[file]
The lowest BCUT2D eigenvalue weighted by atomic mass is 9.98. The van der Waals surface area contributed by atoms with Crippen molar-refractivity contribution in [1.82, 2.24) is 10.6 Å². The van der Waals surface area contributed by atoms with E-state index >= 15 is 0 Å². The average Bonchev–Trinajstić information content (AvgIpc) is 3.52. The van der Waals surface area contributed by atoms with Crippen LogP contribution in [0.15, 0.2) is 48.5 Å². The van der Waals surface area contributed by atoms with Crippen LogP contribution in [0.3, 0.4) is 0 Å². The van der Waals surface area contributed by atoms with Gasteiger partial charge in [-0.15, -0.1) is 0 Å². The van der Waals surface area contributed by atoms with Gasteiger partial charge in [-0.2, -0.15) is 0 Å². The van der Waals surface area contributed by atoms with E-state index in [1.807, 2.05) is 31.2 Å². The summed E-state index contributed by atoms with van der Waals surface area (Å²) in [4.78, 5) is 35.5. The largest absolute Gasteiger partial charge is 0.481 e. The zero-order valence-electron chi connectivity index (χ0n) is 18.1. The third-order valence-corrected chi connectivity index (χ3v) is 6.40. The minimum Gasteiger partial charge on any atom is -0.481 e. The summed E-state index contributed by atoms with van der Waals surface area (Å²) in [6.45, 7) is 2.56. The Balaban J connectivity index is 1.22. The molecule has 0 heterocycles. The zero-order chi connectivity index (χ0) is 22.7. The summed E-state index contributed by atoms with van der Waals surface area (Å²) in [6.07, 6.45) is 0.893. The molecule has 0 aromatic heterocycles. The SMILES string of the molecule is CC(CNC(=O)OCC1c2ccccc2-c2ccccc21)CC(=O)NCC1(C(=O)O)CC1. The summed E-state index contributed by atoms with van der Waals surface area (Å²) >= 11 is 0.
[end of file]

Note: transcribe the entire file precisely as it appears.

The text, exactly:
The lowest BCUT2D eigenvalue weighted by atomic mass is 9.98. The van der Waals surface area contributed by atoms with Crippen molar-refractivity contribution in [1.82, 2.24) is 10.6 Å². The van der Waals surface area contributed by atoms with E-state index >= 15 is 0 Å². The average Bonchev–Trinajstić information content (AvgIpc) is 3.52. The van der Waals surface area contributed by atoms with Crippen LogP contribution in [0.15, 0.2) is 48.5 Å². The van der Waals surface area contributed by atoms with Crippen LogP contribution in [0.3, 0.4) is 0 Å². The van der Waals surface area contributed by atoms with Gasteiger partial charge in [-0.15, -0.1) is 0 Å². The van der Waals surface area contributed by atoms with Gasteiger partial charge in [-0.2, -0.15) is 0 Å². The van der Waals surface area contributed by atoms with E-state index in [1.807, 2.05) is 31.2 Å². The summed E-state index contributed by atoms with van der Waals surface area (Å²) in [4.78, 5) is 35.5. The largest absolute Gasteiger partial charge is 0.481 e. The zero-order valence-electron chi connectivity index (χ0n) is 18.1. The third-order valence-corrected chi connectivity index (χ3v) is 6.40. The minimum Gasteiger partial charge on any atom is -0.481 e. The summed E-state index contributed by atoms with van der Waals surface area (Å²) in [6.45, 7) is 2.56. The Balaban J connectivity index is 1.22. The molecule has 0 heterocycles. The zero-order chi connectivity index (χ0) is 22.7. The summed E-state index contributed by atoms with van der Waals surface area (Å²) in [6.07, 6.45) is 0.893. The molecule has 0 aromatic heterocycles. The SMILES string of the molecule is CC(CNC(=O)OCC1c2ccccc2-c2ccccc21)CC(=O)NCC1(C(=O)O)CC1. The summed E-state index contributed by atoms with van der Waals surface area (Å²) >= 11 is 0.